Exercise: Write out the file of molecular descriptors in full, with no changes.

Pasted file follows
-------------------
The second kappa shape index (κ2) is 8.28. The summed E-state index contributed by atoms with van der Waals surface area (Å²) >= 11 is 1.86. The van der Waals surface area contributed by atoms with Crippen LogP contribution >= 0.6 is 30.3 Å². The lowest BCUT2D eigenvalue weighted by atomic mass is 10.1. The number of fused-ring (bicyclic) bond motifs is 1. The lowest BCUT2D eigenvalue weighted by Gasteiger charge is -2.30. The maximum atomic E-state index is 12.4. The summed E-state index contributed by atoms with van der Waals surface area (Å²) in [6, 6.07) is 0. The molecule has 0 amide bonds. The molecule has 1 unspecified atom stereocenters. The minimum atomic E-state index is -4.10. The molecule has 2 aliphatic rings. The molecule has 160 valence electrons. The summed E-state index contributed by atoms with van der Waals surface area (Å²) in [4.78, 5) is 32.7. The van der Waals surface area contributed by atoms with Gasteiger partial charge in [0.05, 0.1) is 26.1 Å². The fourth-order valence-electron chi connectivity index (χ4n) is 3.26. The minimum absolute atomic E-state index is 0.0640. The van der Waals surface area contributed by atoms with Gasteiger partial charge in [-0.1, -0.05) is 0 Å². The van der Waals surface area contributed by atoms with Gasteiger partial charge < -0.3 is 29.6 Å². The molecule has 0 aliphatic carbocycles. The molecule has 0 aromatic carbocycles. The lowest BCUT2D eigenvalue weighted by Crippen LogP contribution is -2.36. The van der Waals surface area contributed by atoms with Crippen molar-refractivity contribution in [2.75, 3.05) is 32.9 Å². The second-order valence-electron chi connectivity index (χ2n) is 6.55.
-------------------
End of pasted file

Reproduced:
The second kappa shape index (κ2) is 8.28. The summed E-state index contributed by atoms with van der Waals surface area (Å²) >= 11 is 1.86. The van der Waals surface area contributed by atoms with Crippen LogP contribution >= 0.6 is 30.3 Å². The lowest BCUT2D eigenvalue weighted by atomic mass is 10.1. The number of fused-ring (bicyclic) bond motifs is 1. The lowest BCUT2D eigenvalue weighted by Gasteiger charge is -2.30. The maximum atomic E-state index is 12.4. The summed E-state index contributed by atoms with van der Waals surface area (Å²) in [6, 6.07) is 0. The molecule has 0 amide bonds. The molecule has 1 unspecified atom stereocenters. The minimum atomic E-state index is -4.10. The molecule has 2 aliphatic rings. The molecule has 160 valence electrons. The summed E-state index contributed by atoms with van der Waals surface area (Å²) in [4.78, 5) is 32.7. The van der Waals surface area contributed by atoms with Gasteiger partial charge in [0.05, 0.1) is 26.1 Å². The fourth-order valence-electron chi connectivity index (χ4n) is 3.26. The minimum absolute atomic E-state index is 0.0640. The van der Waals surface area contributed by atoms with Gasteiger partial charge in [-0.1, -0.05) is 0 Å². The van der Waals surface area contributed by atoms with Gasteiger partial charge < -0.3 is 29.6 Å². The molecule has 0 aliphatic carbocycles. The molecule has 0 aromatic carbocycles. The lowest BCUT2D eigenvalue weighted by Crippen LogP contribution is -2.36. The van der Waals surface area contributed by atoms with Crippen molar-refractivity contribution in [2.75, 3.05) is 32.9 Å². The second-order valence-electron chi connectivity index (χ2n) is 6.55.